Gambian President Yahya Jammeh announced Saturday he was suspending executions for prisoners on death row, after coming under intense criticism for resuming capital punishment.
“The general public at home and abroad is hereby informed that President Yahya Jammeh has decided to put a moratorium on executions as a result of numerous appeals to that effect from the council of elders, women groups as well as youth groups across the country,” his office said in a statement.
“It is hereby made clear that it is only a moratorium on executions and what happens next will be dictated by either a declining violent crime rate in which case the moratorium will be indefinite or an increase in the violent crime rate in which case the moratorium will be lifted automatically.”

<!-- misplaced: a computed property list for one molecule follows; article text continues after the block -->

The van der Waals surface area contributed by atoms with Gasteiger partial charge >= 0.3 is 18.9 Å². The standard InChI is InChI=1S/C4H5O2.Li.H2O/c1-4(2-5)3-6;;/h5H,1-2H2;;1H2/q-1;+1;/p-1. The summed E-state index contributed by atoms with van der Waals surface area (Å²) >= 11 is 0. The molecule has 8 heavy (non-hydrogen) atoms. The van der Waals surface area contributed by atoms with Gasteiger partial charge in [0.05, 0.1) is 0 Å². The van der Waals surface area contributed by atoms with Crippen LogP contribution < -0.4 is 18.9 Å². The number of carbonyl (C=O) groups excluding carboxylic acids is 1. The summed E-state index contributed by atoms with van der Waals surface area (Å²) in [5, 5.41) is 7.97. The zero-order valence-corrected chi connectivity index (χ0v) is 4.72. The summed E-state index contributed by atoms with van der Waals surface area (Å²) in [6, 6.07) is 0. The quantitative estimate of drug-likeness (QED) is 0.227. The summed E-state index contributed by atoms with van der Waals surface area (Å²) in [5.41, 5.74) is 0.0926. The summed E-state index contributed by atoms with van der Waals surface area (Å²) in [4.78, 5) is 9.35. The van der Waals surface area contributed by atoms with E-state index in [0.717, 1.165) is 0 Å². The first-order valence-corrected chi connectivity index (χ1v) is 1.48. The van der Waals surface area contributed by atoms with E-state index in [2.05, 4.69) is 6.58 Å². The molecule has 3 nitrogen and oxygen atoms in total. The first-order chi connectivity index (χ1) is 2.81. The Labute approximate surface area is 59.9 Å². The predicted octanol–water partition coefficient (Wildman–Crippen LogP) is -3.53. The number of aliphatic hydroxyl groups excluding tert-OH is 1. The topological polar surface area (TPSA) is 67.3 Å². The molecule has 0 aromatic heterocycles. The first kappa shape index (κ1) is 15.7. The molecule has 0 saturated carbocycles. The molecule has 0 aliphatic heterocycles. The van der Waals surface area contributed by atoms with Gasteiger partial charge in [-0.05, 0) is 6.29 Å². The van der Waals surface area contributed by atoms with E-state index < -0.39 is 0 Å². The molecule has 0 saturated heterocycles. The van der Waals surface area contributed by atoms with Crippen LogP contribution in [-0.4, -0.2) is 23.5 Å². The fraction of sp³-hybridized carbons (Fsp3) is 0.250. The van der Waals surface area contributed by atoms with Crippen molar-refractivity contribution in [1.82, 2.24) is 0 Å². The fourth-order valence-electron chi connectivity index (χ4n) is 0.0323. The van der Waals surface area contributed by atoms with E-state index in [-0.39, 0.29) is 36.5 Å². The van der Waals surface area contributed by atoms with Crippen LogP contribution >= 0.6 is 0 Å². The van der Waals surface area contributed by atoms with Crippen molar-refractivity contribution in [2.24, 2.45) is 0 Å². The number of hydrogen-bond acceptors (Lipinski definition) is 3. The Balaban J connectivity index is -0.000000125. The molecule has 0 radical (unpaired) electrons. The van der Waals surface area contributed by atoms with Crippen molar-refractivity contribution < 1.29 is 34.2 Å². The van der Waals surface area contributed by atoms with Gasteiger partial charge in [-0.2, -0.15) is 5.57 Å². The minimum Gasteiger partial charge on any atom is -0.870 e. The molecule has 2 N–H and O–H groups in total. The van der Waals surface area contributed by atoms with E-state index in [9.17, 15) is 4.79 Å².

The move came after the first batch of nine convicts were executed by firing squad following Jammeh’s August 19 announcement that the country planned to execute all death-row prisoners by mid-September.
Jammeh’s office said pressure from Ivory Coast, Mauritania and Senegal — which surrounds Gambia, except for a strip of coastline, and had two of its citizens among the nine executed prisoners — had played a part in the decision to suspend executions.
But the presidency insisted that “no amount of bad mouthing or pressure can make the president shy away from upholding the oaths that he has sworn as president.”
Rights groups estimate another 38 convicts face the firing squad in Gambia, where Jammeh, who seized power in a 1994 coup, rules the country with an iron fist and brooks no criticism.
Jammeh, who claims he can cure AIDS and other illnesses, is often pilloried for rights abuses and muzzling journalists.